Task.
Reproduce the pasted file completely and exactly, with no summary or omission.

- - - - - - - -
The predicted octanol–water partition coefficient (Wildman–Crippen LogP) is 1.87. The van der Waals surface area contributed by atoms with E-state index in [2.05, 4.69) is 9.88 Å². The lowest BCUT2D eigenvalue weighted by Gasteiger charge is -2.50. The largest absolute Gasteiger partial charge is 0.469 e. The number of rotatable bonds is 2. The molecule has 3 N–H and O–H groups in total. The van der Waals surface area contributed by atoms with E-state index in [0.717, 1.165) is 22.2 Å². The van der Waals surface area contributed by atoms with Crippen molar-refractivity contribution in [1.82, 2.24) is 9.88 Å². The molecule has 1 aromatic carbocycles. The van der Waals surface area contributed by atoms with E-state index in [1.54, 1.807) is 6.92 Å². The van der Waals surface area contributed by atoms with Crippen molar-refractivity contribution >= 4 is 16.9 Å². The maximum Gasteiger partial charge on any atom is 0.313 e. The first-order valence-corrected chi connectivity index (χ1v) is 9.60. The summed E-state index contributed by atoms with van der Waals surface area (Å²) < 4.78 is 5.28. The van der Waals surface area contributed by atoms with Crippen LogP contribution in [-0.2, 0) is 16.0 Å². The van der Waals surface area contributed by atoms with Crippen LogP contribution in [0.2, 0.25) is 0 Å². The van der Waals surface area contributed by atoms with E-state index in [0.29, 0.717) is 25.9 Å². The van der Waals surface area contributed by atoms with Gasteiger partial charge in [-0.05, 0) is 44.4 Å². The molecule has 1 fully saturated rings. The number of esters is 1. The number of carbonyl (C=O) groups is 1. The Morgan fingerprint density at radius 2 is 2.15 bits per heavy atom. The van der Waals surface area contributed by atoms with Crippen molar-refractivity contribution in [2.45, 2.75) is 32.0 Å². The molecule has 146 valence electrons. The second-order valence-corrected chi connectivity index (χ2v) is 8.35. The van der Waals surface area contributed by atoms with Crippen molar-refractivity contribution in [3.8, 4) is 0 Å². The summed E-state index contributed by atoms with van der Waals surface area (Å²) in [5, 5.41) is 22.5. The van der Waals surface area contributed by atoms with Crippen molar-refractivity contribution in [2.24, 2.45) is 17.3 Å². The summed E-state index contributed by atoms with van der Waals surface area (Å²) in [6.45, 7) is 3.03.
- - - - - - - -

The predicted octanol–water partition coefficient (Wildman–Crippen LogP) is 1.87. The van der Waals surface area contributed by atoms with E-state index in [2.05, 4.69) is 9.88 Å². The lowest BCUT2D eigenvalue weighted by Gasteiger charge is -2.50. The largest absolute Gasteiger partial charge is 0.469 e. The number of rotatable bonds is 2. The molecule has 3 N–H and O–H groups in total. The van der Waals surface area contributed by atoms with E-state index in [0.717, 1.165) is 22.2 Å². The van der Waals surface area contributed by atoms with Crippen molar-refractivity contribution in [1.82, 2.24) is 9.88 Å². The molecule has 1 aromatic carbocycles. The van der Waals surface area contributed by atoms with E-state index in [1.54, 1.807) is 6.92 Å². The van der Waals surface area contributed by atoms with Crippen molar-refractivity contribution >= 4 is 16.9 Å². The maximum Gasteiger partial charge on any atom is 0.313 e. The first-order valence-corrected chi connectivity index (χ1v) is 9.60. The summed E-state index contributed by atoms with van der Waals surface area (Å²) < 4.78 is 5.28. The van der Waals surface area contributed by atoms with Crippen LogP contribution in [-0.2, 0) is 16.0 Å². The van der Waals surface area contributed by atoms with Crippen LogP contribution in [0.2, 0.25) is 0 Å². The van der Waals surface area contributed by atoms with E-state index in [0.29, 0.717) is 25.9 Å². The van der Waals surface area contributed by atoms with Gasteiger partial charge in [-0.05, 0) is 44.4 Å². The molecule has 1 fully saturated rings. The number of esters is 1. The number of carbonyl (C=O) groups is 1. The Morgan fingerprint density at radius 2 is 2.15 bits per heavy atom. The van der Waals surface area contributed by atoms with Crippen molar-refractivity contribution in [2.45, 2.75) is 32.0 Å². The molecule has 146 valence electrons. The second-order valence-corrected chi connectivity index (χ2v) is 8.35. The van der Waals surface area contributed by atoms with Crippen molar-refractivity contribution in [3.8, 4) is 0 Å². The summed E-state index contributed by atoms with van der Waals surface area (Å²) in [5, 5.41) is 22.5. The van der Waals surface area contributed by atoms with Crippen molar-refractivity contribution in [2.24, 2.45) is 17.3 Å². The summed E-state index contributed by atoms with van der Waals surface area (Å²) in [6.45, 7) is 3.03.